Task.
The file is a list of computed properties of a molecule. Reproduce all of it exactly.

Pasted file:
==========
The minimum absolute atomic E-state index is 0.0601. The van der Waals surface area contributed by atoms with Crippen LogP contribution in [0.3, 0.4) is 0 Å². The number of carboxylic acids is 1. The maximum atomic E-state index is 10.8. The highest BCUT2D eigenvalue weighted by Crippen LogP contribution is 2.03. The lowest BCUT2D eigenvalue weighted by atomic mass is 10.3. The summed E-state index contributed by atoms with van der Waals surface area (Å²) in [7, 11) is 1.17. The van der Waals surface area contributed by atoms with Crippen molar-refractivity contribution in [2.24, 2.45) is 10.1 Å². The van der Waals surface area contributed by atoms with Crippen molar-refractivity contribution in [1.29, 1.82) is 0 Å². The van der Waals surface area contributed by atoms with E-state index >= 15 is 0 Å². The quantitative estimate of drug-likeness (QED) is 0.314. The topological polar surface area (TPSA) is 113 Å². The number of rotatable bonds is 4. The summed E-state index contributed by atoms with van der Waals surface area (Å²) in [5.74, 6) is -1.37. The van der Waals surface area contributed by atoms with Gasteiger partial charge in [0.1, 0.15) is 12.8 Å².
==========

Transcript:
The minimum absolute atomic E-state index is 0.0601. The van der Waals surface area contributed by atoms with Crippen LogP contribution in [0.3, 0.4) is 0 Å². The number of carboxylic acids is 1. The maximum atomic E-state index is 10.8. The highest BCUT2D eigenvalue weighted by Crippen LogP contribution is 2.03. The lowest BCUT2D eigenvalue weighted by atomic mass is 10.3. The summed E-state index contributed by atoms with van der Waals surface area (Å²) in [7, 11) is 1.17. The van der Waals surface area contributed by atoms with Crippen molar-refractivity contribution in [2.24, 2.45) is 10.1 Å². The van der Waals surface area contributed by atoms with Crippen molar-refractivity contribution in [1.29, 1.82) is 0 Å². The van der Waals surface area contributed by atoms with E-state index >= 15 is 0 Å². The quantitative estimate of drug-likeness (QED) is 0.314. The topological polar surface area (TPSA) is 113 Å². The number of rotatable bonds is 4. The summed E-state index contributed by atoms with van der Waals surface area (Å²) in [5.74, 6) is -1.37. The van der Waals surface area contributed by atoms with Gasteiger partial charge in [0.1, 0.15) is 12.8 Å².